I want to share a bit about what I see as the advantages of Whole 30 eating for people over 50, with one possible caveat.
A while back when I was a lithe young thing in my thirties, a friend of mine in his mid-fifties sat down heavily on a bench and said to me, "You see, this is what happens when you get older--your muscles get all achy." I remember thinking, Oh, no, I don't want that to be me. Cut to me in my late forties and early fifties--sure enough, I'd wake up in the morning, shuffle my sore limbs to the bathroom, and look back at a puffy face. I just thought it was normal. Then I started a paleo-style diet, and the achiness almost immediately went away. It was dramatic: I could bend over and place my palms on the floor first thing in the morning, which I couldn't have dreamed about before.
Recently, my sugar habit came back, with a vengeance. I would feel tired and creaky just walking up the stairs. So I did a Whole45, just to really keep the sugar demons at bay. It was a joy to feel the litheness I had felt in my limbs at a young age return. I felt like someone had literally oiled my joints. I am emphasizing this because so many people believe that soreness and lack of flexibility are an inevitable product of old age. It ain't so.
Another great advantage of Whole30-ing for older people is the way it changes your habits. By the time you've been on the planet for half a century or more, your manner of thinking about food and your style of eating have become pretty well engrained. Your mind may try to be as inflexible as your body once was. We all know from research and from the examples of people around us that changing habits and learning new skills are both an important part of aging well. With Whole30 you have to rethink a lot of things you may have been doing automatically that no longer serve you. This in itself is freeing.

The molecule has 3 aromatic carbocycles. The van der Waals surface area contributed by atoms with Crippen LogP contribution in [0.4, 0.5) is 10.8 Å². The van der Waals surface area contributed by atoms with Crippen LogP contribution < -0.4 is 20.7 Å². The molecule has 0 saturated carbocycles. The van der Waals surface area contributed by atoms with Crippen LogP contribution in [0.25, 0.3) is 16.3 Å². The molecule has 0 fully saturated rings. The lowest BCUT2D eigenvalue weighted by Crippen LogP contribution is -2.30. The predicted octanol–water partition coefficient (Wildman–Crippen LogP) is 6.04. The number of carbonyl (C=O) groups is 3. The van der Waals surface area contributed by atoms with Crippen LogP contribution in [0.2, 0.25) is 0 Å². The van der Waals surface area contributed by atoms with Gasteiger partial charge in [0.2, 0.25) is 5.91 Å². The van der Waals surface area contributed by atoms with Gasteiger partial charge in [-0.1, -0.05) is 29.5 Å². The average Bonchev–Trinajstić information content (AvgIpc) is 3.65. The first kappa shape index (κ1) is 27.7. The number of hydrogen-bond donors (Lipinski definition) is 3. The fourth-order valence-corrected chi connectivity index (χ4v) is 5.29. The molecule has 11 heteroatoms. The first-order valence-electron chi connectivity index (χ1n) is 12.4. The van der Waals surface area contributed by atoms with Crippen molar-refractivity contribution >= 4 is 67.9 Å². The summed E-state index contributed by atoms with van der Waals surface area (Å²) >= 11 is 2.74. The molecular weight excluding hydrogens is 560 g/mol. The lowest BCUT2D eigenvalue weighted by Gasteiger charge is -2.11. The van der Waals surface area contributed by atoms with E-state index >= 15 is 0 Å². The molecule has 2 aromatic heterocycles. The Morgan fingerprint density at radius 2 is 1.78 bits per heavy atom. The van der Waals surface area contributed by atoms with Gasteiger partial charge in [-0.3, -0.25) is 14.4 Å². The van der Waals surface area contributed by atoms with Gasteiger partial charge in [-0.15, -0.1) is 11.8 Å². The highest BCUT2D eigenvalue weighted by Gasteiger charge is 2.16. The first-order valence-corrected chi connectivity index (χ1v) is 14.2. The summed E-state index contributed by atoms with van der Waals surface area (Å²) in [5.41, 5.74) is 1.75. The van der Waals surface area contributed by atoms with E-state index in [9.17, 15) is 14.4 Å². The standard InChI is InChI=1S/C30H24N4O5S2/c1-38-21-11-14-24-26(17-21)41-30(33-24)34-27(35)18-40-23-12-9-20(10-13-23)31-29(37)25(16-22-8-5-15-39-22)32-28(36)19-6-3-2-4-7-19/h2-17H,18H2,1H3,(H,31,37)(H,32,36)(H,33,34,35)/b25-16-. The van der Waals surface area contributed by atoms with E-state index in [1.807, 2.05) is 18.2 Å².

What's the caveat? My lipids level zoomed up along with my adoption of the paleo diet--both HDL and LDL increased; my doctors have been pestering me to go on statins. Women lose the protection that estrogen previously gave to their heart when they go through menopause, so heart-released problems often show up at this stage. I am not sure how much this increase in cholesterol had to do with my change in diet or with menopause itself. Probably a combination of both. Now that I have completed my Whole45 I am experimenting with a Mediterranean-style diet--still grain-free, but veering in the direction of fish and lowering my intake of red meat, which is problematic anyway (increases cancer risk in many studies, high carbon footprint).
I have learned so much from this Whole45, including how much the foods I eat influence my cognitive and concentration skills. (Hint: much more than I previously thought!) Again, eating the foods that work for me help me to preserve that most precious resource. Good luck to all you at all ages.